International Journal of Stem Cell Research and Transplantation (IJST)    IJST-2328-3548-02-501

Obtaining Mesenchymal Stem Cells From Adipose Tissue Of Murin Origin: Experimental Study

Altomare R1, Cannella V3*, Abruzzo A1, Palumbo VD1,2,4,6, Damiano G2,4, Spinelli G2,4, Ficarella S4, Cicero L3, Cassata G3, Di Bella S3, Di Marco P3,Purpari G3, Gioviale MC4, Damiani F1,4, Sinagra E1, Pisano C4, Marino A5, LO Monte G5, Tomasello G2,4,6, Guercio A3, Lo Monte AI2,4

1 Phd School in Surgical Biotechnology and Regenerative Medicine. School of Medicine – School of Biotechnology, University of Palermo, Italy.
2 DICHIRONS Department, School of Medicine. University of Palermo. Italy.
3 Istituto Zooprofilattico Sperimentale della Sicilia A.Mirri, Palermo, Italy
4 AUOP “P. Giaccone”, Universitary Hospital, Palermo, Italy.
5 School of Biotechnology, University of Palermo, Italy.
6 Euromediterranean Institute of Science and Technology (IEMEST), Palermo, Italy.

*Corresponding Author

Vincenza Cannella,
Executive-cell culture lab, Diagnostic Virologic Area,
Istituto Zooprofilattico Sperimentale (IZS) della Sicilia A.Mirri,
via Gino Marinuzzi 3,90129, Palermo, Italy.

Recieved: September 26, 2014; Accepted: November 05, 2014; Published: November 06, 2014

Citation: Cannella V, et al., (2014) Obtaining Mesenchymal Stem Cells from Adipose Tissue of Murin Origin: Experimental Study. Int J Stem Cell Res Transplant. 2(5), 86-90. doi:

Copyright: Cannella V© 2014. This is an open-access article distributed under the terms of the Creative Commons Attribution License, which permits unrestricted use, distribution and reproduction in any medium, provided the original author and source are credited.


The aim of this study was to isolate and characterize rat Adipose Derived Mesenchymal Stem Cells (AD-MSCs) in order to evaluate their proliferative potential and their ability to differentiate in different cell types. AD-MSCs and Derived Mesenchymal Stem Cells (BM-MSCs) have the same characteristics in terms of plasticity. The advantage of adipose tissue is that it is an easier accessible source and it offers a large amount of MSCs by less invasive surgical tecniques. MSCs were obtained from subcutaneous adipose tissue of Wistar rats. First of all microbiological controls were made to exclude the presence of bacteria or fungi in the tissue. Adipose tissue was mechanically and enzimatically fragmented and stomal cell fraction was seeded in adherent culture flasks in DMEM 20% FBS. After 48h the medium was replaced. Cells were characterized by evaluating:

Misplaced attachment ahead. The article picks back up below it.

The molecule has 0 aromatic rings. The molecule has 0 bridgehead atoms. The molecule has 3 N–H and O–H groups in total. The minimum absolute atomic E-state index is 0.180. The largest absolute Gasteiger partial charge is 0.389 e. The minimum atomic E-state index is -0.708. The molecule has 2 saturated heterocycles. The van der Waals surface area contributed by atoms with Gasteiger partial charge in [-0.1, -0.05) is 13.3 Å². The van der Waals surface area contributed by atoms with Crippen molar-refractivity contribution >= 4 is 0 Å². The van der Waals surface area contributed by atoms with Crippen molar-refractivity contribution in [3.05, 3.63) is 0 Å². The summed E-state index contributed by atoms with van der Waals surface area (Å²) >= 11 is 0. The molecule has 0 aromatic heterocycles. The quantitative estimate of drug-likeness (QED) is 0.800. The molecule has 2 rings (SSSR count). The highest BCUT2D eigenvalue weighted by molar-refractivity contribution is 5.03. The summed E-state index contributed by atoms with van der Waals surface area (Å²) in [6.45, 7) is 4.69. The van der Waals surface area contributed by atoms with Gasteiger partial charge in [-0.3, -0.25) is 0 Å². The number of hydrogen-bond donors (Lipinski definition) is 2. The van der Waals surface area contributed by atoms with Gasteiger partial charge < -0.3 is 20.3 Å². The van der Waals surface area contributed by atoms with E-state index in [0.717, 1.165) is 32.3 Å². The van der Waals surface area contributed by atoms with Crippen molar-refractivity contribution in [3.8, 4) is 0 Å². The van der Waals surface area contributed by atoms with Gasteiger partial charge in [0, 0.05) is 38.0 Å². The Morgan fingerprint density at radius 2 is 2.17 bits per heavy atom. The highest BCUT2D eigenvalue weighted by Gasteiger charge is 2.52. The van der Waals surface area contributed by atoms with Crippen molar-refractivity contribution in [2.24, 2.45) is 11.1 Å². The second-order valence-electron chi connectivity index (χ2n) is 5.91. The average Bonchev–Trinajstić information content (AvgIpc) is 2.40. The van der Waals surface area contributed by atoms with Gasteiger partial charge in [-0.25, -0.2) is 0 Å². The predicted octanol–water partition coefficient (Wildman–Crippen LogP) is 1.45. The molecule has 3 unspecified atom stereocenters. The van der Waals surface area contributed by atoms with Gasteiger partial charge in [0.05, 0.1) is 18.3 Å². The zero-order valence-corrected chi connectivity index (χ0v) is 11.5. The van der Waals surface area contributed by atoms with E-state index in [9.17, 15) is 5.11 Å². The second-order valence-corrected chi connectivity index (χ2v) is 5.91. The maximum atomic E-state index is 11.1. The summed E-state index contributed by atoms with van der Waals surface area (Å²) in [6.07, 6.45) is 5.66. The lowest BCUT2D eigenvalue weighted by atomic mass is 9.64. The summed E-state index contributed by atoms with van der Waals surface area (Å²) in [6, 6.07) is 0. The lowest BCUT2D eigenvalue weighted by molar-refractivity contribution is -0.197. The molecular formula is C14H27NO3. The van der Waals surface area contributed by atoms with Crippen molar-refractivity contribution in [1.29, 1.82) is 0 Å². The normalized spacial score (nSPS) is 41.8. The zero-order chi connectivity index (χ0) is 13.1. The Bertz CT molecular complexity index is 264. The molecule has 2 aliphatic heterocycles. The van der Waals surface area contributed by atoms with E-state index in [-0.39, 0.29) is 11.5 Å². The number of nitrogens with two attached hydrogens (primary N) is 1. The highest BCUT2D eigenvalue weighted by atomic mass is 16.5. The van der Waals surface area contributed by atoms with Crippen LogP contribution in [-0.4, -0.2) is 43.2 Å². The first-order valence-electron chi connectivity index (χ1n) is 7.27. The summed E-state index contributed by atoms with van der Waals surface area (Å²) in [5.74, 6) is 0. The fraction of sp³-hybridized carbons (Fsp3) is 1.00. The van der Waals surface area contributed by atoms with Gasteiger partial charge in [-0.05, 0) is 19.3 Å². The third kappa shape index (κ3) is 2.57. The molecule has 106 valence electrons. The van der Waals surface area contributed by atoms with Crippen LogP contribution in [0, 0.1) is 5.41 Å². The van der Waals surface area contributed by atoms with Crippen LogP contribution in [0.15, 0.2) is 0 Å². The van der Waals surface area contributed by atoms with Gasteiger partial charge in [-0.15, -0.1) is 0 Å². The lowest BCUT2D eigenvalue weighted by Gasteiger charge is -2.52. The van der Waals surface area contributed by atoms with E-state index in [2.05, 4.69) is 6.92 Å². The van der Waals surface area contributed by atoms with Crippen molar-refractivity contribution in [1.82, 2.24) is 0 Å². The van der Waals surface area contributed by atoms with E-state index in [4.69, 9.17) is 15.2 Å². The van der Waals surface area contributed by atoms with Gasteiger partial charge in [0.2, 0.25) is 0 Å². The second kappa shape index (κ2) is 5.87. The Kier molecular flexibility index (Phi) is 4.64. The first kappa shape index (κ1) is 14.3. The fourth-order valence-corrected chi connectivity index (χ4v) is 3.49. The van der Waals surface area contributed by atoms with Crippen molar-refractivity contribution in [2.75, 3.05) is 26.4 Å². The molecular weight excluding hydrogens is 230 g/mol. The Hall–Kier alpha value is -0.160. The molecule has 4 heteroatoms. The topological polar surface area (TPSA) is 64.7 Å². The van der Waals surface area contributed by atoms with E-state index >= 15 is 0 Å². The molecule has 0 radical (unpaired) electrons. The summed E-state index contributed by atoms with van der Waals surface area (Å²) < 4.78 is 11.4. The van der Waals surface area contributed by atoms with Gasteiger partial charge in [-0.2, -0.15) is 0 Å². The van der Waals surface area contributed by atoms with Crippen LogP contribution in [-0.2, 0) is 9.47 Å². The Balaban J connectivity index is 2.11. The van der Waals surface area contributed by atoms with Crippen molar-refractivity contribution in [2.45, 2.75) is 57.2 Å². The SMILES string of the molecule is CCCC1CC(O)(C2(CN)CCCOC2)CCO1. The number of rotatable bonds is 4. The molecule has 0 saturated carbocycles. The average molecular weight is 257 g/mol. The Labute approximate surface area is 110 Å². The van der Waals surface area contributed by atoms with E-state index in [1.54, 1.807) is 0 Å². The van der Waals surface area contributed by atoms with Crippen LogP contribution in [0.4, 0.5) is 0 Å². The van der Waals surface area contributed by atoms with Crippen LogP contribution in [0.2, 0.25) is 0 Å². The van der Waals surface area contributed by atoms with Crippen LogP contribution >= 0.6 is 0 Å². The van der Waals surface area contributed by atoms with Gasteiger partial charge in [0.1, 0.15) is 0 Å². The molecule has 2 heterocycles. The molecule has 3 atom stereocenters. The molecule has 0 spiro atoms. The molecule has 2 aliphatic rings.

1) their ability to adhere to the plastic;

2) the clonogenic potential by Colony Forming Unit (CFU) assay;

3) their ability to differentiate in 3 mesodermal lineages (adipocytes, osteocytes and chondrocytes).

AD-MSCs are able to differentiate in adipocytes, osteocytes and chondrocytes as confirmed by Oil Red’O staining, von Kossa staining and histological analysis respectively. This first characterization is essential for the second part of our study in which we are planning to use AD-MSCs in vivo to restore renal function after an induced ischemic damage in experimental animals.

3.Materials and Methods
    3.1.Isolation of MSCs from Adipose Tissue
    3.2.CFU Assay
    3.3.Differentiation of AD-MSCs (Osteogenesis, Chondrogenesis And Adipogenesis)
4.Results and Discussion
    4.1.Isolation and Culture of Mesenchymal Stem Cells from Adipose Tissue
    4.2.Microbiological Controls
    4.3.MSCs Characterization
        4.3.1.CFU Assay
    4.4.Differentiation of MSCs


Adipose tissue, Mesenchymal Stem Cells, Regenerative Medicine.


Stem cells are primitive not specialized cells, able to regenerate themselves and to differentiate into specific cell types [1]. According to their differentiative ability, stem cells are classified in totipotent (isolated by the first phases of the embryo development until the eight-cell stage), able to give rise to all cell types of the organism, including extra-embryonic tissues [1,2]; pluripotent, isolated from the inner cell mass of the blastocyst and able to differentiate into cell types derived from the three germ layers (endoderm, mesoderm and ectoderm) but not in extra-embryonic tissues [2]; multipotent (identified in the fetus and in the adult tissues), capable of generating a limited number of cell types, restricted to a single germ layer; unipotent, able to generate a single cell type [3]. According to the stage of development of the organism from which they are obtained, stem cells can also be classified in embryonic and adult stem cells [1].

Embryonic stem cells (ESC), pluripotent, have a high grade of plasticity and self-renewal, with an important therapeutic potential, but may form tumors when injected and may determine host immune rejection . Moreover, their use opens a wide spectrum of ethical concerns [4]. Adult stem cells (ASC), multipotent, have a more limited differentiation and proliferative potential compared to ESC but do not present ethical problems. ASCs are naturally present in each organism during the whole life and their role is repairing tissues after injuries and replace old cells [1,2].

Among ASCs, mesenchymal stem cells (MSCs), multipotent, represent a promising tool in clinical applications for their differentiative potential towards mesoderm-derived lineage (liver, kidney, muscle, epithelial, neuronal and cardiac cells) [5].

The International Society for Cell Therapy (ISCT) proposed a set of standard criteria to identify MSCs:

(a) plastic adherent ability;
(b) expression of CD73, CD90 and CD105 and lack the expression of CD14, CD19, CD31,CD34,CD45 and HLA-DR surface molecules;
(c) mesodermal differentiation capability into osteoblasts, chondrocytes and adipocytes and
(d) immunomodulatory functions.

Considering this assumption it is possible to distinguish mesenchymal stem cells from other cells thanks to their fibroblastoid morphology and their ability to grow adherent to plastic in culture.

These cells can be easily detected through the assessment of their immunophenotype and the absence of positivity for all hematopoietic markers (CD34,CD45,CD11b,CD33,CD117 and HLADR). Investigators often use immunomagnetic beads or flow citometry to select this subpopulation of cells [6].

In clinical practice, the main source of MSCs is the adult bone marrow [7]. However, cultures of mesenchymal cells derived from bone marrow is associated to several problems: it is a weak accessible source and it involves the use of invasive techniques. The percentage of MSCs in the bone marrow is very low (0.001- 0.01%) and it decreases with ageing. For these reasons it is important to find alternative sources of MSCs [8], such as adipose tissue, peripheral blood or foetal tissues [5,9].